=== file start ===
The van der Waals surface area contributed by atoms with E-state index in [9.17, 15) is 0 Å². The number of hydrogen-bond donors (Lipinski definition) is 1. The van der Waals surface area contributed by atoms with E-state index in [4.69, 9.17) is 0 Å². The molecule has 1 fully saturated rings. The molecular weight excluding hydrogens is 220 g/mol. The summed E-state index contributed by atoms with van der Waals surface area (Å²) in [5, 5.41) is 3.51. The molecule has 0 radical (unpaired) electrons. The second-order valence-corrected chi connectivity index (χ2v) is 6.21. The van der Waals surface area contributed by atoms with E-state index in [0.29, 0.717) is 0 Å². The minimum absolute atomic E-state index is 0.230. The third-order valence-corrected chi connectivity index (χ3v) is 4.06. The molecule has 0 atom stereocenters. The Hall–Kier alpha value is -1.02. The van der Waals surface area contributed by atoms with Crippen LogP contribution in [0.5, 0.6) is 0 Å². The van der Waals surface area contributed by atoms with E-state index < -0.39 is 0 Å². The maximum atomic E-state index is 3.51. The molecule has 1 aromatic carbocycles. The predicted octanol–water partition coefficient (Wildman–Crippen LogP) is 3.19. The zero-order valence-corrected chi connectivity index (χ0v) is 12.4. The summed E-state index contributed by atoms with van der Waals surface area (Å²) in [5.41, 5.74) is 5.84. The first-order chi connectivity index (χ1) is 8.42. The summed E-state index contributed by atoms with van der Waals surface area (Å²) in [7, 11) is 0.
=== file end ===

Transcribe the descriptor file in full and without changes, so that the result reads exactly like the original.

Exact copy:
The van der Waals surface area contributed by atoms with E-state index in [9.17, 15) is 0 Å². The number of hydrogen-bond donors (Lipinski definition) is 1. The van der Waals surface area contributed by atoms with E-state index in [4.69, 9.17) is 0 Å². The molecule has 1 fully saturated rings. The molecular weight excluding hydrogens is 220 g/mol. The summed E-state index contributed by atoms with van der Waals surface area (Å²) in [5, 5.41) is 3.51. The molecule has 0 radical (unpaired) electrons. The second-order valence-corrected chi connectivity index (χ2v) is 6.21. The van der Waals surface area contributed by atoms with E-state index in [0.29, 0.717) is 0 Å². The minimum absolute atomic E-state index is 0.230. The third-order valence-corrected chi connectivity index (χ3v) is 4.06. The molecule has 0 atom stereocenters. The Hall–Kier alpha value is -1.02. The van der Waals surface area contributed by atoms with Crippen LogP contribution in [0.5, 0.6) is 0 Å². The van der Waals surface area contributed by atoms with E-state index < -0.39 is 0 Å². The maximum atomic E-state index is 3.51. The molecule has 1 aromatic carbocycles. The predicted octanol–water partition coefficient (Wildman–Crippen LogP) is 3.19. The zero-order valence-corrected chi connectivity index (χ0v) is 12.4. The summed E-state index contributed by atoms with van der Waals surface area (Å²) in [5.41, 5.74) is 5.84. The first-order chi connectivity index (χ1) is 8.42. The summed E-state index contributed by atoms with van der Waals surface area (Å²) in [7, 11) is 0.